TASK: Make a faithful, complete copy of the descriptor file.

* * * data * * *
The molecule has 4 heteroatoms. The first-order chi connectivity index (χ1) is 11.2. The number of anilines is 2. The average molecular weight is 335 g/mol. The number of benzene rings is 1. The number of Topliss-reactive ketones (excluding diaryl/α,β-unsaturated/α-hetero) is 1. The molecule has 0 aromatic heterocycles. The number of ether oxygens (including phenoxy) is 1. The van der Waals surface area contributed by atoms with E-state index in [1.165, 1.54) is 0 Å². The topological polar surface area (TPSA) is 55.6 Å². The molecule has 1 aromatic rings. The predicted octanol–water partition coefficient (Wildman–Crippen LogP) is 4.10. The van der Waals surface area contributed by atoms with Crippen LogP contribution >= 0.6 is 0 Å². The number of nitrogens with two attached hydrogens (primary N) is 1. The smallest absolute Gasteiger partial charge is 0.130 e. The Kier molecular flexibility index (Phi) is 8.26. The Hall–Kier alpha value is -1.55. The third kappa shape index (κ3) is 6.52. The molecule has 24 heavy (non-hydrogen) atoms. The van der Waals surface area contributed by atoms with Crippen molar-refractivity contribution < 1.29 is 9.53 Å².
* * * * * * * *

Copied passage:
The molecule has 4 heteroatoms. The first-order chi connectivity index (χ1) is 11.2. The number of anilines is 2. The average molecular weight is 335 g/mol. The number of benzene rings is 1. The number of Topliss-reactive ketones (excluding diaryl/α,β-unsaturated/α-hetero) is 1. The molecule has 0 aromatic heterocycles. The number of ether oxygens (including phenoxy) is 1. The van der Waals surface area contributed by atoms with E-state index in [1.165, 1.54) is 0 Å². The topological polar surface area (TPSA) is 55.6 Å². The molecule has 1 aromatic rings. The predicted octanol–water partition coefficient (Wildman–Crippen LogP) is 4.10. The van der Waals surface area contributed by atoms with Crippen LogP contribution >= 0.6 is 0 Å². The number of nitrogens with two attached hydrogens (primary N) is 1. The smallest absolute Gasteiger partial charge is 0.130 e. The Kier molecular flexibility index (Phi) is 8.26. The Hall–Kier alpha value is -1.55. The third kappa shape index (κ3) is 6.52. The molecule has 24 heavy (non-hydrogen) atoms. The van der Waals surface area contributed by atoms with Crippen molar-refractivity contribution < 1.29 is 9.53 Å².